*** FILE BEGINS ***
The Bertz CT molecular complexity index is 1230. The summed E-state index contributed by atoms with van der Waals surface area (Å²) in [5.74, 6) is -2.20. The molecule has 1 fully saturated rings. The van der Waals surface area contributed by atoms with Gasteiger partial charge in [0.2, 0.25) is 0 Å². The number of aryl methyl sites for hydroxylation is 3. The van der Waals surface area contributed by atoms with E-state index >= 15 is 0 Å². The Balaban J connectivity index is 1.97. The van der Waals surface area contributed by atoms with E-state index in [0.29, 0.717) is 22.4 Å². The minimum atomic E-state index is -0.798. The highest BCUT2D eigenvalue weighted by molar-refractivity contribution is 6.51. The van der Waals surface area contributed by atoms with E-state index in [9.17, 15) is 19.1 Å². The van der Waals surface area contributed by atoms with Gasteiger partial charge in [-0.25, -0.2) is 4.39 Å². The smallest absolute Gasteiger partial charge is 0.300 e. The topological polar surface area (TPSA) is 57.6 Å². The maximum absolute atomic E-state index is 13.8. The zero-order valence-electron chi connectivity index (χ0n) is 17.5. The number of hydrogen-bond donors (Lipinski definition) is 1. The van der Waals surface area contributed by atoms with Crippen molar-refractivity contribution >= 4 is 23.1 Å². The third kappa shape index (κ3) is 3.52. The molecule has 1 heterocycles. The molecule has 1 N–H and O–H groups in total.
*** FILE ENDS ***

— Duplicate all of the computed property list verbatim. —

The Bertz CT molecular complexity index is 1230. The summed E-state index contributed by atoms with van der Waals surface area (Å²) in [5.74, 6) is -2.20. The molecule has 1 fully saturated rings. The van der Waals surface area contributed by atoms with Gasteiger partial charge in [0.2, 0.25) is 0 Å². The number of aryl methyl sites for hydroxylation is 3. The van der Waals surface area contributed by atoms with E-state index >= 15 is 0 Å². The Balaban J connectivity index is 1.97. The van der Waals surface area contributed by atoms with E-state index in [0.29, 0.717) is 22.4 Å². The minimum atomic E-state index is -0.798. The highest BCUT2D eigenvalue weighted by molar-refractivity contribution is 6.51. The van der Waals surface area contributed by atoms with E-state index in [9.17, 15) is 19.1 Å². The van der Waals surface area contributed by atoms with Gasteiger partial charge in [-0.25, -0.2) is 4.39 Å². The smallest absolute Gasteiger partial charge is 0.300 e. The topological polar surface area (TPSA) is 57.6 Å². The maximum absolute atomic E-state index is 13.8. The zero-order valence-electron chi connectivity index (χ0n) is 17.5. The number of hydrogen-bond donors (Lipinski definition) is 1. The van der Waals surface area contributed by atoms with Crippen molar-refractivity contribution >= 4 is 23.1 Å². The third kappa shape index (κ3) is 3.52. The molecule has 1 heterocycles. The molecule has 1 N–H and O–H groups in total.